venules. Named after an English surgeon,
Campbell-de-Morgan (1811-76).
The cause of Campell de Morgan spots is
unknown, though it is theorized they simply represent one of the aging factors of skin. They occur
with equal frequency in both men and women, and
incidence of them occurring tends to go up as we
age. Some people seem more prone to getting
Campbell de Morgan Spots than do others, suggesting that certain skin types or population
groups may be more at risk. Fortunately, Campbell
de Morgan Spots do not pose any type of threat
They dont indicate skin cancer, and they usually
dont require any type of treatment.

Hayder Kubba graduated from the University of


Baghdad, where he initially trained as a Trauma Surgeon.
He moved to Britain, where he received his FRCS and
worked as an ER Physician before
specializing in Family Medicine. He is currently a Family
Practitioner in Mississauga, Ontario.

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the following dermal infections: tinea pedis, tinea cruris, and tinea
corporis due to T. rubrum, T. mentagrophytes, E. floccosum, M. canis;
cutaneous candidiasis (moniliasis) due to C. albicans; and tinea
(pityriasis) versicolor due to M. furfur.
Product Monograph available upon request or at www.sanofi-aventis.ca.

DERMCASE
Case 4

Hand Bumps
A 38 year-old male presents with purple tender nodules on his dorsal hands of one year duration. He is
otherwise healthy and has no family history of skin
problems.What is your diagnosis?

What is your diagnosis?


a. Sarcoidosis
b. Lichen planus
c. Epithelioid sarcomas
d. Granuloma annulare
e. Leprosy

Answer
Diagnosis: Granuloma annulare (answer d)
Granuloma annulare is a benign inflammatory condition resulting in papules and annular plaques likely due to unkown immunologic and familial reasons. Several subtypes have been described, including: localized (most common), generalized (approximately 10%), subcutaneous (usually children), perforating (usually children), and arcuate dermal erythema. Typically lesions of GA are asymptomatic,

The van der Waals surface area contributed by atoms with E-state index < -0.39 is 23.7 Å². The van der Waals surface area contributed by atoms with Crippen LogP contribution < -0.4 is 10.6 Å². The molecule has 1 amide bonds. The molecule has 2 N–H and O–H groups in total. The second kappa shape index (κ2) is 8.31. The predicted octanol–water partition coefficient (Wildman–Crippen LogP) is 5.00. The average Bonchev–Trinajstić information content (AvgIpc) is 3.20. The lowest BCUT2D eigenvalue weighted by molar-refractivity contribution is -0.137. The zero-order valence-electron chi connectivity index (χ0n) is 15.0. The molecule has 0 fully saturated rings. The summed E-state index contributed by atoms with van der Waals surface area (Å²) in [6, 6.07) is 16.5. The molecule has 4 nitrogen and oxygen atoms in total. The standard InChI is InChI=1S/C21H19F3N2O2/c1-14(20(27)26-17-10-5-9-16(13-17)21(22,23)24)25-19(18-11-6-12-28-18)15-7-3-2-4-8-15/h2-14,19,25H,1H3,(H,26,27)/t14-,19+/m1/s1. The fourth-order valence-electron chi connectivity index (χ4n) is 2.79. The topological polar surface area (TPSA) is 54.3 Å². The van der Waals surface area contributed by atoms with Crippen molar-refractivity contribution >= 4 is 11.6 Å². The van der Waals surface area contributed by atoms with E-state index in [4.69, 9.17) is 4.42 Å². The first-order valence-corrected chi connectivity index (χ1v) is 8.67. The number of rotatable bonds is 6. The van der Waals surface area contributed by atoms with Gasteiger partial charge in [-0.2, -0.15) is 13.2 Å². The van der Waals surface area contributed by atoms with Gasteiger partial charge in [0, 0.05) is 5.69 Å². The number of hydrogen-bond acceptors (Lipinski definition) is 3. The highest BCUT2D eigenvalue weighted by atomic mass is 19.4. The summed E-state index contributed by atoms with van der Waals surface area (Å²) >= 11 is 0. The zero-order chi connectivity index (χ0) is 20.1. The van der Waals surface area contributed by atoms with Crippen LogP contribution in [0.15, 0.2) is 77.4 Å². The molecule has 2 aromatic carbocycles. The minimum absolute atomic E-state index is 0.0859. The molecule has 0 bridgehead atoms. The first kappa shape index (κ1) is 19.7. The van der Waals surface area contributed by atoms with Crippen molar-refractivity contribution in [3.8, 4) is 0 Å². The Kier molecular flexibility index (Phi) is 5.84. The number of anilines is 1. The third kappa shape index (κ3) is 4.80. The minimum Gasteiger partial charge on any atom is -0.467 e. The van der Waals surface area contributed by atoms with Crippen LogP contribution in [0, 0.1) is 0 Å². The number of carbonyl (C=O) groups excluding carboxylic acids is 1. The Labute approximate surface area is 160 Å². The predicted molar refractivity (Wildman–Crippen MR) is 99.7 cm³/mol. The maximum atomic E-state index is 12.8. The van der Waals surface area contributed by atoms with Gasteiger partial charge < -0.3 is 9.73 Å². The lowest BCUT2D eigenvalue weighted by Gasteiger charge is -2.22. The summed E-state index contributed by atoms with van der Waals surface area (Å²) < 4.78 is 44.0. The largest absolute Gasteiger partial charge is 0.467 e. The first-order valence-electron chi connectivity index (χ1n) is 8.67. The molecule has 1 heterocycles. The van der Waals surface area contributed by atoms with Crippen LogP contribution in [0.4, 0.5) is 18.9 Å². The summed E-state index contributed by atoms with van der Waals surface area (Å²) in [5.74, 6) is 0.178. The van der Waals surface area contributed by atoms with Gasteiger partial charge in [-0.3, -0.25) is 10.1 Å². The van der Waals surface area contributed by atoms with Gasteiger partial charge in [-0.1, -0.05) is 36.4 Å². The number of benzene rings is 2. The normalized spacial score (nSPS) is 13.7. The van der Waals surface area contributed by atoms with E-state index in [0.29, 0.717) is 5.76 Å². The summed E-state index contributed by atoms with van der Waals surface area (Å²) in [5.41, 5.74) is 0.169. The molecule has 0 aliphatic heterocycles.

though occasionally tender. Lesions of GA can vary
in color between individuals; they can be flesh-colored, erythematous or purple-brown. The most commonly affected areas are the dorsal hands, feet, and
fingers, as well as dorsal arms & legs. Scalp or face
are rarely involved. Diagnosis is often made clini

34 The Canadian Journal of CME / June 2010

cally, but can be confirmed by biopsy. Laboratory


testing is usually not warranted.
Management of GA involves reassurance as to
the benign nature of this inflammatory dermatitis,
and that there is often spontaneous resolution.
Potent topical steroids and more commonly intralesional steroids are effective therapies, and liquid
nitrogen cryotherapy is often useful as well.
Generalized involvement may warrant phototherapy
with or without an oral retinoid.
Dr. Barankin
is a Dermatologist practicing in
Toronto, Ontario.

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Case 5

Epidermoid Cyst
This gentleman wanted to know the nature of this
lump, which he has had on his back for a few years. It
is not causing any problems as such, but he is concerned about the possibility of cancer.

What is your diagnosis?


a. Lipoma
b. Trichilemmal cyst
c. Epidermoid cyst
d. Dermoid cyst

Answer
Diagnosis: Epidermoid cyst (answer c)
These are cysts whose wall consists of stratified
epithelium with stratum corneum.
Clinical features: Slowly growing, skin-colored,
firm cystic structures, usually with visible central
pore, ranging in size from 0.5 to 5cm. They are most
commonly located on the face or trunk. Trichilemmal
(Pilar) cysts occur mainly on the scalp; multiple cysts
are common. Trichilemmal cysts often lack central
pore.
Therapy: Simple excision or extraction where small
incision is made with scalpel or punch. Then the cysts
contents are extruded and the cyst wall removed with
curved forceps. If the cyst wall is not completely
removed, recurrences are more likely.

Hayder Kubba graduated from the University of Baghdad,


where he initially trained as a Trauma Surgeon. He moved
to Britain, where he received his FRCS and worked as an
ER Physician before
specializing in Family Medicine. He is currently a Family
Practitioner in Mississauga, Ontario.

GARDASIL is a Registered Trademark of Merck Sharp & Dohme Corp.,


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DERMCASE
Case 6

White Spots
This 35-year-old female who suffers from anxiety has
been increasingly upset with the appearance of white
spots on her neck over the past years.

What is your diagnosis?


a. Vitiligo
b. Scars
c. Tinea Versicolour
d. Morphea
e. Pityriasis Alba

Answer
Diagnosis: Scars (answer b)
She has in fact developed an increase in the photo
aging change of her neck, poikiloderma colli. These
reticulated red to red-brown patches with telangiectasia have unmasked old excoriation scars, which do not
have any colour. This gives the polka-dot appearance

noted in this patient. It is very difficult even with laser


to reduce the poikiloderma change, thus the old scars
will remain evident.

Stanley Wine, MD, FRCPC, is a Dermatologist in North


York, Ontario.